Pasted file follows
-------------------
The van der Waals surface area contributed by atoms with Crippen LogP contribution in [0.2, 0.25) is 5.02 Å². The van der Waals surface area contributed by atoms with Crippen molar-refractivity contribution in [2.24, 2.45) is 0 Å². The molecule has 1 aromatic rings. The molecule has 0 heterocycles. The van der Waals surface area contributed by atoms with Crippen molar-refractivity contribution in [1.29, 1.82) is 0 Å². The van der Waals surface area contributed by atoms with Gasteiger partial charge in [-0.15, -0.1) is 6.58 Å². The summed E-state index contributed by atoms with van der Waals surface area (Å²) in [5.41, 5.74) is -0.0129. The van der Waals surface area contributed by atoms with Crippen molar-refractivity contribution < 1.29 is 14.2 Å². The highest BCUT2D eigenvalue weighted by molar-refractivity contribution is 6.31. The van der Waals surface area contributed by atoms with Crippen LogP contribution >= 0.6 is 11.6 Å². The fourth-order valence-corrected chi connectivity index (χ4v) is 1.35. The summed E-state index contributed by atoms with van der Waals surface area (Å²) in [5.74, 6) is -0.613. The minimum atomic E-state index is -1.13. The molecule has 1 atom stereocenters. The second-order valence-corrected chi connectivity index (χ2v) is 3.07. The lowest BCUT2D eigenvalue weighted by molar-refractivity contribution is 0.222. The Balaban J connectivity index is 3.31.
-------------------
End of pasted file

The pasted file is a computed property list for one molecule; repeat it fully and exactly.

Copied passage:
The van der Waals surface area contributed by atoms with Crippen LogP contribution in [0.2, 0.25) is 5.02 Å². The van der Waals surface area contributed by atoms with Crippen molar-refractivity contribution in [2.24, 2.45) is 0 Å². The molecule has 1 aromatic rings. The molecule has 0 heterocycles. The van der Waals surface area contributed by atoms with Crippen molar-refractivity contribution in [1.29, 1.82) is 0 Å². The van der Waals surface area contributed by atoms with Gasteiger partial charge in [-0.15, -0.1) is 6.58 Å². The summed E-state index contributed by atoms with van der Waals surface area (Å²) in [5.41, 5.74) is -0.0129. The van der Waals surface area contributed by atoms with Crippen molar-refractivity contribution < 1.29 is 14.2 Å². The highest BCUT2D eigenvalue weighted by molar-refractivity contribution is 6.31. The van der Waals surface area contributed by atoms with Crippen LogP contribution >= 0.6 is 11.6 Å². The fourth-order valence-corrected chi connectivity index (χ4v) is 1.35. The summed E-state index contributed by atoms with van der Waals surface area (Å²) in [5.74, 6) is -0.613. The minimum atomic E-state index is -1.13. The molecule has 1 atom stereocenters. The second-order valence-corrected chi connectivity index (χ2v) is 3.07. The lowest BCUT2D eigenvalue weighted by molar-refractivity contribution is 0.222. The Balaban J connectivity index is 3.31.